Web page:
Looking at dovetail jigs for full and half joints with regular and variable
spacing. Desire ease of setup, accuracy, and repeatability, with good
Projects: arts and crafts case goods, drawers and the like using baltic
birch & hardwoods.
Any good comparison sites?
I have the Leigh D4 and it is amazing. Based on your list of requirements,
the D4 fits the bill perfectly. You mention "good instructions". I've
never seen a better manual than the one that comes with the D4. I bought
mine about 6 years ago, so hopefully, the manual and D4 is still as good.
The only down-side is that it's pricey. You get what you pay for though...
I've had a D4 for 5 years and even have some of the additional templates.
A good feature rarely mentioned is the customer service from leigh. I
once was having a problem. After talking to the people at leigh on
their 800 number I was able to figure out what I was doing wrong (a dull
brained momment). Another time my jig fell off the table bending some
parts. I called leigh and I had replacement parts in days.
Mike Dembroge wrote:
Try here http://www.thewoodshop.20m.com/dovetail_jig_compare.htm
I know that I saw another with an older gentleman and a lady working the
same shop. His reviews were more like articles. It gets a bit confusing
with all the detail which could make the link above more valuale in its
Another good router site http://www.patwarner.com /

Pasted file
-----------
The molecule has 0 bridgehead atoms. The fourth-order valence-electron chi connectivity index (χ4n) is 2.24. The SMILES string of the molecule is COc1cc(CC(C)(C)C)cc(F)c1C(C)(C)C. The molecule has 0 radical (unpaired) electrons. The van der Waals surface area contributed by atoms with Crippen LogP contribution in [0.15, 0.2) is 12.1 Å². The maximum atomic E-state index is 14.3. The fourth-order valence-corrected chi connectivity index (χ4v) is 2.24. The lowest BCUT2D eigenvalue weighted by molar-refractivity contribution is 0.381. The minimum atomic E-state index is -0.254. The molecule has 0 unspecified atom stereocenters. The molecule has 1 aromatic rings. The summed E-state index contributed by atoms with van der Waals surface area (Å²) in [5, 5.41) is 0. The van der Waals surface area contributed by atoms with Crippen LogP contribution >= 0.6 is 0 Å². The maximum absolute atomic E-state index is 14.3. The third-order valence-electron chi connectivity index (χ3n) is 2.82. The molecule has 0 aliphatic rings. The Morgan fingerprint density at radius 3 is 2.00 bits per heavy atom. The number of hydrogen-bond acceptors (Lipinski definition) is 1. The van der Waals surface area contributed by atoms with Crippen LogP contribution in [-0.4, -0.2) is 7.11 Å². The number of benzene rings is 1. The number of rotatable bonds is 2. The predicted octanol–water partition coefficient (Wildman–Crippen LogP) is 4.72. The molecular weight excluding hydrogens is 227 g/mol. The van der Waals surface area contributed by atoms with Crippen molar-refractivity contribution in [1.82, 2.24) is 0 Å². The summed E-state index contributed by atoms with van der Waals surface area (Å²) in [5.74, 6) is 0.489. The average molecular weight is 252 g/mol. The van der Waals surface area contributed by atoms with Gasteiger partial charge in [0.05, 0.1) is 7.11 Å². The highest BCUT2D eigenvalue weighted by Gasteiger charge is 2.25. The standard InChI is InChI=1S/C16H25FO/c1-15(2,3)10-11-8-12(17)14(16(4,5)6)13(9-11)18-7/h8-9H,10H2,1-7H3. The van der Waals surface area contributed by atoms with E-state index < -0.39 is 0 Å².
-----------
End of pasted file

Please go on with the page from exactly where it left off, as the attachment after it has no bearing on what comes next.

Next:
Let me add my ditto's to the din ... the Leigh D4, and any new iteration, is
the gold standard and hard to beat.
Leigh is one of those companies that the MBA's have yet to taint ... they
make a solid product, to exacting standards, and with caring customer
As the others have said get the Leigh. If you want to do long dovetails
get the D4. I have the D1600 and love it. Once you get the hang of it,
it's a snap to do dovetails. Inlayed dovetails are also easy with it.
I have the D4 and the Incra fench system, and use both, depending on
the job. For what you say you're going to use it for, I recommend the
The Incra is more versatile, but has some drawbacks - the joints are
slightly hollow, for example, and the setup is picky wrt centering the
boards. The D4, however, makes fully solid joints, which are a bit
stronger, and the setup is a little more robust, especially if you're
doing more than one item in a batch (i.e. six drawers at a time).
OTOH, if you tend to work with smaller items (like, 1/4" stock), the
Incra is more usable in the small scale, easily supporting down to
1/8" thick stock. I use the Incra for smaller items where strength is
less critical (like small boxes or serving trays), and the D4 for
larger items or items needing more strength (like drawers).
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